"This new degree anticipates and answers the increasing need for more professionals in the business of health care," said Dr. Amy Bufford, coordinator of the Health Systems Management (HSM) program that is housed in the newly renamed College of Nursing and Health Professions at McNeese.
To do this, three academic concentrations are available through the HSM program-healthcare management, healthcare quality improvement and care coordination. The degree plan allows students to complete the degree requirements in three years. Both online and Web-based hybrid courses will be offered as well as an internship in a student's area of interest.
"Health systems management professionals are prepared to understand current and future health care trends and issues, to develop, communicate and manage resources and solutions to challenges for health care systems, and to improve overall quality and outcomes of health care systems and services," explained Bufford.
According to Dr. Peggy Wolfe, dean of the College of Nursing and Health Professions, the college's name change reflects this new dynamic in health care.
"Our nursing students are involved in the direct care of patients while our health systems management students will be involved in the indirect care of patients," explained Wolfe. "Together, under the college's new name and mission, students will learn to work together as a team to handle the changes of today's evolving systems of health care."
Wolfe added that the new degree program "will equip our students with the knowledge and critical-thinking skills necessary to perform effectively in a variety of leadership roles at a wide range of health-care related positions."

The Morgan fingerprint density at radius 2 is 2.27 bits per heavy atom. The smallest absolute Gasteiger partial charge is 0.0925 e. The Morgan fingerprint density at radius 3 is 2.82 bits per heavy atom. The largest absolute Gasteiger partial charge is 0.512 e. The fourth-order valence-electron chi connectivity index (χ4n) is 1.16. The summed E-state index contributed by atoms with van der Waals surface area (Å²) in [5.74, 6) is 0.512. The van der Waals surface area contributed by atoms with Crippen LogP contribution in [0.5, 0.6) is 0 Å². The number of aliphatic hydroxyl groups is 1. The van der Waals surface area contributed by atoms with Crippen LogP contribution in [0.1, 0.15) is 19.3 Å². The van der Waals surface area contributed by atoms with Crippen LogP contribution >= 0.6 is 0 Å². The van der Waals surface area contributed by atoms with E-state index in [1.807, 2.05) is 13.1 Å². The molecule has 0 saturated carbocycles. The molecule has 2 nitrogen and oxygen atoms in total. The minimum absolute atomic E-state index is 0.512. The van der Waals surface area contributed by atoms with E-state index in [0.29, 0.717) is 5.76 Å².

Graduates will be prepared to enter the workforce in such areas as hospitals, health care clinics, consulting companies, insurance providers, community facilities and not-for-profits as well as managed care organizations. Among the job opportunities are health promotion specialist, residency coordinator, health systems manager, service operations director, health administrative coordinator, patient advocate, risk manager, population performance manager and medical practice manager.
Bufford said this new program is a good fit for individuals with degrees in business, nursing or other health care specialties who want to get into health care management. "This program may also appeal to those students who are in nursing, radiology, respiratory therapy or medical technology who suddenly decide that these careers are not for them, but they want to stay in the health care field. This degree offers these individuals an alternative with much of their coursework transferring into the HSM program."
McNeese and Southeastern have a history of working together in the area of health care, as they are both members of the Intercollegiate Consortium for a Master of Science in Nursing Program, which also includes the University of Louisiana at Lafayette and Nicholls State University in Thibodaux.
"With tight budgets for higher education in Louisiana," explained Wolfe, "partnering with Southeastern was an easy choice. Both of our health care constituents expressed a need for professionals in this area. This collaboration will reduce costs in delivering courses and sharing faculty, which will ensure quality instruction for students by both institutions."
Wolfe said that McNeese is excited to be offering the program. "Health systems managers are innovative - they have to think outside of the box to address the dynamic changes happening every day in the health care delivery system."
Registration for the fall semester at McNeese is currently underway through Aug. 17. For more information about the health systems management program, call 337-475-5820 or email firstname.lastname@example.org.